As a dance instructor I have heard many times over the years countless variations of: “You have changed my world!” and “You have changed the way I see my life!” from grateful students that have discovered their passion for dancing through my classes.
And even though no two students begin taking lessons for the same reasons or with the same motivation and not two students go through the same learning process, their comments after some time all converge towards those two same ideas: Neither life, nor the world seem the same after dance lessons.
Early in my career I was simply amused by this «coincidence» as I used to see it, given the fact that I was and remain to this day a dance student at heart and I tended to say the very same things myself. But over the last three decades, as I learned more about teaching I became curious as to what reasons could cause this convergence. Today I consider it not a coincidence but an inevitable consequence of a proper learning process. Here is why:
Although dancing is objectively very easy to do, it is at the same time made up of multiple techniques and reflexes that have to be coordinated simultaneously. Most people know that dancing requires a mastery of spatial awareness, kinesthetic skill, logical thinking, and musical perception. These can summarily be ascribed to the four basic dancing questions:
Where am I?
What is my body doing?
How am I doing it?
Do I match my partner’s and the music’s rhythm?
And indeed, most dance teachers will try to help their students develop these skills through exercises, drills and long hours of repetition.
But a true understanding of everything that goes on in the dancer’s body, the dancer’s environment and the dancer’s conscience goes far beyond these obvious perspectives. A good dance teacher will try to help their students to develop many other ways of perceiving and processing information, such as:
The Naturalist discernment: the ability to compare objects and ideas as in: this movement looks like that other one. This turn is not like that one. The feeling I get when I do this is just like the one I get when I do that.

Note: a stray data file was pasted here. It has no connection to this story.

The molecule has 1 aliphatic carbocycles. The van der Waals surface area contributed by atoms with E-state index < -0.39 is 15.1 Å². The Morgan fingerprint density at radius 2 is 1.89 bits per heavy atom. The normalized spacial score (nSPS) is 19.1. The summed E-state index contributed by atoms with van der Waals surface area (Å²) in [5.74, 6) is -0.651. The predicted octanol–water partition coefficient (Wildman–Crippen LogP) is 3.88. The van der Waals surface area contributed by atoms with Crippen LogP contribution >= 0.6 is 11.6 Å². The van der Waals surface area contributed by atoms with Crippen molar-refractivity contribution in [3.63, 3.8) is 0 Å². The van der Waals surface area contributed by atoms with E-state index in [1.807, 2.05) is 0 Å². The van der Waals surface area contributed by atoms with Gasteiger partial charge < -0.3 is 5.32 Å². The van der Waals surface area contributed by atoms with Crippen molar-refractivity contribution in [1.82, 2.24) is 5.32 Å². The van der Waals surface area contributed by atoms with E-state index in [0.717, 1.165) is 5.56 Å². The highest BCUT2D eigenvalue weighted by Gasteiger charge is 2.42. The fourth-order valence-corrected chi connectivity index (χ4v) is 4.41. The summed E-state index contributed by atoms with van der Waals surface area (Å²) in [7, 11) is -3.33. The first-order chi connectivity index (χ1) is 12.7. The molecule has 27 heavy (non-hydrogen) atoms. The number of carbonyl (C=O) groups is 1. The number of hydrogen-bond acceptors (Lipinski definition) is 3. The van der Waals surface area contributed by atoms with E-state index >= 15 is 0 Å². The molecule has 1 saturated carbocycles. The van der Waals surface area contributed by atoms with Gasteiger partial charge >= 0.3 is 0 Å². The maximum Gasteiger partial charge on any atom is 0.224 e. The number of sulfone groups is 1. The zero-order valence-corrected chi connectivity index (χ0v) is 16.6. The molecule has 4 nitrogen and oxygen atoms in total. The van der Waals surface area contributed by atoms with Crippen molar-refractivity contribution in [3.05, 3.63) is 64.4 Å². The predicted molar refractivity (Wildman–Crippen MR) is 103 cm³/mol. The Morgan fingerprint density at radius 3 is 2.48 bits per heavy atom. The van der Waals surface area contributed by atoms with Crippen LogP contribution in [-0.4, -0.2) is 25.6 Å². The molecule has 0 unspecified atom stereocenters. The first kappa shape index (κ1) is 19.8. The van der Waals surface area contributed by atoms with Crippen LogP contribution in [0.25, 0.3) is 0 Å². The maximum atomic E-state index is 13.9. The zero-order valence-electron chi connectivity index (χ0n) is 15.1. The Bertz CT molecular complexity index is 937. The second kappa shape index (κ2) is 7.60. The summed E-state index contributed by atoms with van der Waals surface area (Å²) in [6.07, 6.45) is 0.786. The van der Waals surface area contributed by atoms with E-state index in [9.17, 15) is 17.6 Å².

Interpersonal or emotional intelligence: The skill to realize how another person (one’s partner, teacher or classmates) feels, what they need and the effect one’s mood, emotions and actions have upon their physical and emotional state.
Intrapersonal awareness: Similar to the previous one but with an inward perspective: The skill to realize and evaluate how dancing impacts one’s physical and emotional state as well as the capacity to discriminate among feelings and to use them to understand and guide one’s actions
Existential perspective: The capacity to face and attempt to answer the deeper, essential questions of existence and spirituality as they relate to dancing and the role of dance in one’s life.
Lastly, all good teachers will also help their students to develop their verbal communication skills, mostly by example while they teach, since being able to explain what one does or how one feels is the best way to stake ownership of all the feelings that dance students discover as they get used to see their world through this new array of perception channels.
The student that goes through a complete and
successful dance learning process is thus equipped to see his environment and
his role in it with multiple perspectives. No wonder most of them feel like
they just stepped into a brand new world.